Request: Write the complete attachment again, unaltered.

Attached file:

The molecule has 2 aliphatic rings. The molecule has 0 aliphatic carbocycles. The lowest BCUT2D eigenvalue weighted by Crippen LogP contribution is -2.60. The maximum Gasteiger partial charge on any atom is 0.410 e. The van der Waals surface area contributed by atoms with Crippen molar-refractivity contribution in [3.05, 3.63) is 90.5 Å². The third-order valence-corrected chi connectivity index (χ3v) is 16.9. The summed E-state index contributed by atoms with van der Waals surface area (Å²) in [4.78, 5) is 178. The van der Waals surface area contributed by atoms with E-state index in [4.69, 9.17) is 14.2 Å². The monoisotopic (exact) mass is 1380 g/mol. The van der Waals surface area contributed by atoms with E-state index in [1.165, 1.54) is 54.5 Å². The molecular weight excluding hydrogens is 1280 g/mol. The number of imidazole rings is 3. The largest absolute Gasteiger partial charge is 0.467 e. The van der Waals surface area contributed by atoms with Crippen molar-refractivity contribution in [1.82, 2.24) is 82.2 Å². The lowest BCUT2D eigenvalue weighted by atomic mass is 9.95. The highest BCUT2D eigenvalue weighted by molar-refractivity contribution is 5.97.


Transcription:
The molecule has 2 aliphatic rings. The molecule has 0 aliphatic carbocycles. The lowest BCUT2D eigenvalue weighted by Crippen LogP contribution is -2.60. The maximum Gasteiger partial charge on any atom is 0.410 e. The van der Waals surface area contributed by atoms with Crippen molar-refractivity contribution in [3.05, 3.63) is 90.5 Å². The third-order valence-corrected chi connectivity index (χ3v) is 16.9. The summed E-state index contributed by atoms with van der Waals surface area (Å²) in [4.78, 5) is 178. The van der Waals surface area contributed by atoms with E-state index in [4.69, 9.17) is 14.2 Å². The monoisotopic (exact) mass is 1380 g/mol. The van der Waals surface area contributed by atoms with E-state index in [1.165, 1.54) is 54.5 Å². The molecular weight excluding hydrogens is 1280 g/mol. The number of imidazole rings is 3. The largest absolute Gasteiger partial charge is 0.467 e. The van der Waals surface area contributed by atoms with Crippen molar-refractivity contribution in [1.82, 2.24) is 82.2 Å². The lowest BCUT2D eigenvalue weighted by atomic mass is 9.95. The highest BCUT2D eigenvalue weighted by molar-refractivity contribution is 5.97.